New Orleans Mayor Says City Is Ready For Super Bowl, Expecting 150,000 People
Eleven days before the "big game," New Orleans Mayor Mitch Landrieu said that the city "is ready to host Super Bowl XLVII," according to Danny Monteverde of the Baton Rouge ADVOCATE. Landrieu yesterday said that the "many infrastructure projects that crews have worked to finish by the time crowds begin to arrive ... will be completed and cleaned up by Monday afternoon." Meanwhile, public safety officials said that they are "ready to begin deployment strategies aimed at the safety of residents and the estimated 150,000 people who will be in town for the Super Bowl and Carnival celebrations." Landrieu said, "We’re no longer preparing to host the Super Bowl. We’re hosting it as we speak" (Baton Rouge ADVOCATE, 1/24). In New Orleans, Richard Rainey noted city officials expect Super Bowl Sunday crowds "should provide a major boost to the local economy." Deputy Mayor Cedric Grant said that besides "a few minor fixes to be completed in the next week, all construction and beautification around the Super Dome, the French Quarter and the Central Business District was finished, including more than $330 million in improvements to the Superdome itself" (NOLA.com, 1/23).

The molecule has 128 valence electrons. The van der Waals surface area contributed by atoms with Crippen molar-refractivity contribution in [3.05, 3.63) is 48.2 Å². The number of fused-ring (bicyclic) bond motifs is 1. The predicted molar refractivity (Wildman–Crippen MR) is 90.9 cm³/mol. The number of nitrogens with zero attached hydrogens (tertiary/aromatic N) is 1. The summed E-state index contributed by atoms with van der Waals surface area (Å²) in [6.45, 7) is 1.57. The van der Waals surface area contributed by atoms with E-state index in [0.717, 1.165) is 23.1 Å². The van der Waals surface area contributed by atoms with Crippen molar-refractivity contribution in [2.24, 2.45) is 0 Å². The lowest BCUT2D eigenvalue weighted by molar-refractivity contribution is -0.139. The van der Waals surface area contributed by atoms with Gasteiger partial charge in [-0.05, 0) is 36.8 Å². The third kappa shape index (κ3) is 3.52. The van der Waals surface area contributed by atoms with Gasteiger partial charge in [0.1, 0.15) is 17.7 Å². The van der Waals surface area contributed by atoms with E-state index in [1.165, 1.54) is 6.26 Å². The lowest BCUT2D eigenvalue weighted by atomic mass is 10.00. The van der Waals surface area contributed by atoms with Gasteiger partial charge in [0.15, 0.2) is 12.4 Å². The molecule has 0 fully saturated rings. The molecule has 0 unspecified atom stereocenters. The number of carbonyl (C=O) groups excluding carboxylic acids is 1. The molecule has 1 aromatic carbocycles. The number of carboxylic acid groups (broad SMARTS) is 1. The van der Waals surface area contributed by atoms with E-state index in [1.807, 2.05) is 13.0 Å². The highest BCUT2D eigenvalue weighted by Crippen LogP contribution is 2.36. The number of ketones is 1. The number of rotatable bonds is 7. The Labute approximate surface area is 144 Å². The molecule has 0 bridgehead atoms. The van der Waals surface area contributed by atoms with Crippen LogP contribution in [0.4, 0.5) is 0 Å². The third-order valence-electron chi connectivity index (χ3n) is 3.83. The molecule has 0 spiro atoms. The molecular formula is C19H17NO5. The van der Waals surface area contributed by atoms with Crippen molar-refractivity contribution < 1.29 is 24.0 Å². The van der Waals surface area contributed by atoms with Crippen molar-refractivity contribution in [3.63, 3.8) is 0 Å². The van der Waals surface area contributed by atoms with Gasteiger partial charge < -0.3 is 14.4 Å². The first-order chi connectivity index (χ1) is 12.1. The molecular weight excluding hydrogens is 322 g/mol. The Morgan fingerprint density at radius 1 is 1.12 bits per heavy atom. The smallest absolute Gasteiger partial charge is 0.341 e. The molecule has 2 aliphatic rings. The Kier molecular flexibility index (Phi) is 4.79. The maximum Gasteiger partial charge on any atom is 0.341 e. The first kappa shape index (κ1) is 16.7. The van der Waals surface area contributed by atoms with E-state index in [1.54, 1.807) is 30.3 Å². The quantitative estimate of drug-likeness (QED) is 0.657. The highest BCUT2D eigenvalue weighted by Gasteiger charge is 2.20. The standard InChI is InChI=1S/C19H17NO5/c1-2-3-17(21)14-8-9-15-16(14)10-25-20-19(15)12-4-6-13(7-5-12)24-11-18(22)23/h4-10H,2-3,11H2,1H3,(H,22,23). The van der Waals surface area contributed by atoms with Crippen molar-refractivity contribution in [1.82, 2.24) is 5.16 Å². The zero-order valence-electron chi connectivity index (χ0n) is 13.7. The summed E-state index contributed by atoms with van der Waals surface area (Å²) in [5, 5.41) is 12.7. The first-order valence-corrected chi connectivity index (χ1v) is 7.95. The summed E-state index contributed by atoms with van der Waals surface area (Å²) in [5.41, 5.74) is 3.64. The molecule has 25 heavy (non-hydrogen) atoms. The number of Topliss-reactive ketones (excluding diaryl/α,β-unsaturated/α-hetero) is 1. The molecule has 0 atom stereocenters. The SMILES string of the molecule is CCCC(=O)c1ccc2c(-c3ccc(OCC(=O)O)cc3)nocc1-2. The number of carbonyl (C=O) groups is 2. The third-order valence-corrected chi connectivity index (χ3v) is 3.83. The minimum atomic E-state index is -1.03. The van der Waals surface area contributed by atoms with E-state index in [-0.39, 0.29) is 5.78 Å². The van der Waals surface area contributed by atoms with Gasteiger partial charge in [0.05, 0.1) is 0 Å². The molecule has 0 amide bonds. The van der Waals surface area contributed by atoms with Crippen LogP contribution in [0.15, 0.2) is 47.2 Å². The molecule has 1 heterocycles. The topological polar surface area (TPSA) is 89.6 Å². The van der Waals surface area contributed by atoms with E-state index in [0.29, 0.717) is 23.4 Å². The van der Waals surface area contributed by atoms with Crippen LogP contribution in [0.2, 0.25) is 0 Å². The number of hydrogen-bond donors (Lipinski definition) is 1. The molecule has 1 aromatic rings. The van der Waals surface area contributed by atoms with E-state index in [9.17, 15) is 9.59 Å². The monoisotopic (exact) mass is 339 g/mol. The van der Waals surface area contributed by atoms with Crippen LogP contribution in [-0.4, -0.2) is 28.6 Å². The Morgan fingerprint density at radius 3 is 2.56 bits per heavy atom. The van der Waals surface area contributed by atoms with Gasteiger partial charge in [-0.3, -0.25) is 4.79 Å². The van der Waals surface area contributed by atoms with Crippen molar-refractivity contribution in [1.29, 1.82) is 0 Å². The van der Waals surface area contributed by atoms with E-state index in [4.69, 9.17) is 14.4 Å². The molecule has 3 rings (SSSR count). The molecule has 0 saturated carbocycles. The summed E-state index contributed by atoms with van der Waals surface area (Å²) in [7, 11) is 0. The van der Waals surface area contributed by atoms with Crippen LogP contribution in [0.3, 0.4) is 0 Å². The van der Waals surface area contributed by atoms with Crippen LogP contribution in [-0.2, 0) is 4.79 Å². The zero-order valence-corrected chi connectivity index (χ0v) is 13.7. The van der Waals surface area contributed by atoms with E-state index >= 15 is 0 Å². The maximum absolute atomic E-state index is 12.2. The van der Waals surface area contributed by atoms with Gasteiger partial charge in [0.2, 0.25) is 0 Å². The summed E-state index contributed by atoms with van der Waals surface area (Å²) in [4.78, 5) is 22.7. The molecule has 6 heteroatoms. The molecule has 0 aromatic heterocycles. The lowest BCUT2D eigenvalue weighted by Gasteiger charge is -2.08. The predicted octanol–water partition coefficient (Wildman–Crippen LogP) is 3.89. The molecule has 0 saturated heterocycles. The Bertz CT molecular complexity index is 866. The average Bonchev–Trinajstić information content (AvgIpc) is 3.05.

BABY, IT'S COLD OUTSIDE: The WALL STREET JOURNAL's Jonathan Clegg writes as temperatures in N.Y. have "dipped into the teens this week, the idea of playing an outdoor Super Bowl in the North has sent a chill through the NFL coaches and executives huddled in Mobile, Ala. for the Senior Bowl." Raiders GM Reggie McKenzie said, "I think the weather up there would be an issue. For what that game has become, with all the festivities and the hoopla, it will be hard." Falcons coach Mike Smith said, "I think everybody is hoping it won't be the type of weather they're having now." Clegg notes chilly weather "doesn't always put a downer on the Super Bowl." Indianapolis hosted Super Bowl XLVI last year, and "though it was played inside a dome, the 40-degree weather during the week didn't stop the city from earning rave reviews" (WALL STREET JOURNAL, 1/24). ESPN's Adam Schefter notes some of the NFL's greatest games "have been played outdoors in frigid conditions," but the Super Bowl is "more than just a game." Schefter: "It’s a week-long gala affair. It's for all the sponsors, all the corporate people that follow the NFL. It's a week-long list of activities for everybody that comes. To do it in New York and New Jersey in a week like this where it's 11, 12 degrees below, I can't imagine that a lot of people are going to enjoy being outdoors” ("SportsCenter," ESPN, 1/24). CSNBayArea.com’s Andy Dolich said, “The Super Bowl is an ultimate party and if I’m going to a party I want flip-flops, I wants shorts, I want drinks with little umbrellas in them. I don’t want parkas” ("Chronicle Live," Comcast SportsNet Bay Area, 1/23).